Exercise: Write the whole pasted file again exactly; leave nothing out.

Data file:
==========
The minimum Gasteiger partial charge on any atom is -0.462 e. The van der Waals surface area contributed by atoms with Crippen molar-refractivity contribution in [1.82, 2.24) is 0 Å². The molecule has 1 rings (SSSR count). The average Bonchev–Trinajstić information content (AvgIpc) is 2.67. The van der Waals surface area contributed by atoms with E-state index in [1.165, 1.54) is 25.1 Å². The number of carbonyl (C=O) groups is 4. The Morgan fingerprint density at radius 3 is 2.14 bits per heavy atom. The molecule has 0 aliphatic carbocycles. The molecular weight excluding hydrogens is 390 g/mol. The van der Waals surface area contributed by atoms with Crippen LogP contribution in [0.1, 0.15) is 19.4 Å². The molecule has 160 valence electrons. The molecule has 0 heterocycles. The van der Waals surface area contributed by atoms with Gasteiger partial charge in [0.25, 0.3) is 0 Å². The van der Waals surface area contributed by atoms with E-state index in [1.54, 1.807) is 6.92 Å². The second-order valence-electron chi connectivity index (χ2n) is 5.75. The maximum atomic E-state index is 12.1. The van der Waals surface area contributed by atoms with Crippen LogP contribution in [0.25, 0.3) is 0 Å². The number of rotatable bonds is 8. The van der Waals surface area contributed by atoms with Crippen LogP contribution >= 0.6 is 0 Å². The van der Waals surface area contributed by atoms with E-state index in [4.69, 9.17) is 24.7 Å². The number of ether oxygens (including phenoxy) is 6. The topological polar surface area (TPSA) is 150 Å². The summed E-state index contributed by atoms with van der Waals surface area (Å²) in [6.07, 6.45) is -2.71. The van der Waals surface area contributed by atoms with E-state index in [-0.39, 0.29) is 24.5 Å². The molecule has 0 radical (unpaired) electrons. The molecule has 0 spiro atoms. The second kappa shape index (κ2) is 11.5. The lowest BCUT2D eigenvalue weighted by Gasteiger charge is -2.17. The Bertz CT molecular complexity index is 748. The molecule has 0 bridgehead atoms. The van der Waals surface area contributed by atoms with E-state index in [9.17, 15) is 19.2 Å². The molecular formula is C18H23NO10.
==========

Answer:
The minimum Gasteiger partial charge on any atom is -0.462 e. The van der Waals surface area contributed by atoms with Crippen molar-refractivity contribution in [1.82, 2.24) is 0 Å². The molecule has 1 rings (SSSR count). The average Bonchev–Trinajstić information content (AvgIpc) is 2.67. The van der Waals surface area contributed by atoms with E-state index in [1.165, 1.54) is 25.1 Å². The number of carbonyl (C=O) groups is 4. The Morgan fingerprint density at radius 3 is 2.14 bits per heavy atom. The molecule has 0 aliphatic carbocycles. The molecular weight excluding hydrogens is 390 g/mol. The van der Waals surface area contributed by atoms with Crippen LogP contribution in [0.1, 0.15) is 19.4 Å². The molecule has 160 valence electrons. The molecule has 0 heterocycles. The van der Waals surface area contributed by atoms with Gasteiger partial charge in [0.25, 0.3) is 0 Å². The van der Waals surface area contributed by atoms with E-state index in [1.54, 1.807) is 6.92 Å². The second-order valence-electron chi connectivity index (χ2n) is 5.75. The maximum atomic E-state index is 12.1. The van der Waals surface area contributed by atoms with Crippen LogP contribution in [0.25, 0.3) is 0 Å². The number of rotatable bonds is 8. The van der Waals surface area contributed by atoms with Crippen LogP contribution >= 0.6 is 0 Å². The van der Waals surface area contributed by atoms with E-state index in [4.69, 9.17) is 24.7 Å². The number of ether oxygens (including phenoxy) is 6. The topological polar surface area (TPSA) is 150 Å². The summed E-state index contributed by atoms with van der Waals surface area (Å²) in [6.07, 6.45) is -2.71. The van der Waals surface area contributed by atoms with E-state index in [-0.39, 0.29) is 24.5 Å². The molecule has 0 radical (unpaired) electrons. The molecule has 0 spiro atoms. The second kappa shape index (κ2) is 11.5. The lowest BCUT2D eigenvalue weighted by Gasteiger charge is -2.17. The Bertz CT molecular complexity index is 748. The molecule has 0 bridgehead atoms. The van der Waals surface area contributed by atoms with E-state index in [9.17, 15) is 19.2 Å². The molecular formula is C18H23NO10.